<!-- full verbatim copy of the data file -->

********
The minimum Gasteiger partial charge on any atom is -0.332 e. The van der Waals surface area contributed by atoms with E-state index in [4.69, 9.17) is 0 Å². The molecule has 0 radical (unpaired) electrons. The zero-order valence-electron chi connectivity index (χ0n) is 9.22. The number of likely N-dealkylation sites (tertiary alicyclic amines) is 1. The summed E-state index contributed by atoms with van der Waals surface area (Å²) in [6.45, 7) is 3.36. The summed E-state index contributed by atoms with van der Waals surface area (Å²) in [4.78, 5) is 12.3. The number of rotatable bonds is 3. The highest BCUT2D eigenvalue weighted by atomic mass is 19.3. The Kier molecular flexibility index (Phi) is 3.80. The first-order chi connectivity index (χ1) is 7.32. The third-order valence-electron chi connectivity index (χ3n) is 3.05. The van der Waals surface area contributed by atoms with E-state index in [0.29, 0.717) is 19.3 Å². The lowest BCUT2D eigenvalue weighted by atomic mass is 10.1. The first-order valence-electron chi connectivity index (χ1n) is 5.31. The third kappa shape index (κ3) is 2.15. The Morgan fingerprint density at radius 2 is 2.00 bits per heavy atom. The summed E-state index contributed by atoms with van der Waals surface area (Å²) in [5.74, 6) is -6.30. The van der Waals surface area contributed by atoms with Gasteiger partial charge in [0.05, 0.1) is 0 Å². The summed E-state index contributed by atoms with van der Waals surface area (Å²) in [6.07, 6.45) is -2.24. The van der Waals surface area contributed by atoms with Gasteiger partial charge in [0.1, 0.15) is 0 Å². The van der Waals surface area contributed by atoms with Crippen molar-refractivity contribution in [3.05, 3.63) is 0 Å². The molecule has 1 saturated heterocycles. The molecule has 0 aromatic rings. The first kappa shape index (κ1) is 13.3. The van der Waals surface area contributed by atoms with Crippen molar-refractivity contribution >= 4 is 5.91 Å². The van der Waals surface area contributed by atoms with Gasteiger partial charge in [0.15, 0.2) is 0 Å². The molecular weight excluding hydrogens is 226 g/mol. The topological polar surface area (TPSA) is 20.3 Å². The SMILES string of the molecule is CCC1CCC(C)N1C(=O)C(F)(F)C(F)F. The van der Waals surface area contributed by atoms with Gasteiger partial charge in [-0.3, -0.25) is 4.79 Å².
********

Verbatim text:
The minimum Gasteiger partial charge on any atom is -0.332 e. The van der Waals surface area contributed by atoms with E-state index in [4.69, 9.17) is 0 Å². The molecule has 0 radical (unpaired) electrons. The zero-order valence-electron chi connectivity index (χ0n) is 9.22. The number of likely N-dealkylation sites (tertiary alicyclic amines) is 1. The summed E-state index contributed by atoms with van der Waals surface area (Å²) in [6.45, 7) is 3.36. The summed E-state index contributed by atoms with van der Waals surface area (Å²) in [4.78, 5) is 12.3. The number of rotatable bonds is 3. The highest BCUT2D eigenvalue weighted by atomic mass is 19.3. The Kier molecular flexibility index (Phi) is 3.80. The first-order chi connectivity index (χ1) is 7.32. The third-order valence-electron chi connectivity index (χ3n) is 3.05. The van der Waals surface area contributed by atoms with E-state index in [0.29, 0.717) is 19.3 Å². The lowest BCUT2D eigenvalue weighted by atomic mass is 10.1. The first-order valence-electron chi connectivity index (χ1n) is 5.31. The third kappa shape index (κ3) is 2.15. The Morgan fingerprint density at radius 2 is 2.00 bits per heavy atom. The summed E-state index contributed by atoms with van der Waals surface area (Å²) in [5.74, 6) is -6.30. The van der Waals surface area contributed by atoms with Gasteiger partial charge in [0.05, 0.1) is 0 Å². The summed E-state index contributed by atoms with van der Waals surface area (Å²) in [6.07, 6.45) is -2.24. The van der Waals surface area contributed by atoms with Gasteiger partial charge in [0.1, 0.15) is 0 Å². The van der Waals surface area contributed by atoms with Crippen molar-refractivity contribution in [3.05, 3.63) is 0 Å². The molecule has 1 saturated heterocycles. The molecule has 0 aromatic rings. The first kappa shape index (κ1) is 13.3. The van der Waals surface area contributed by atoms with Crippen molar-refractivity contribution >= 4 is 5.91 Å². The van der Waals surface area contributed by atoms with Gasteiger partial charge in [0.15, 0.2) is 0 Å². The molecular weight excluding hydrogens is 226 g/mol. The topological polar surface area (TPSA) is 20.3 Å². The SMILES string of the molecule is CCC1CCC(C)N1C(=O)C(F)(F)C(F)F. The van der Waals surface area contributed by atoms with Gasteiger partial charge in [-0.3, -0.25) is 4.79 Å².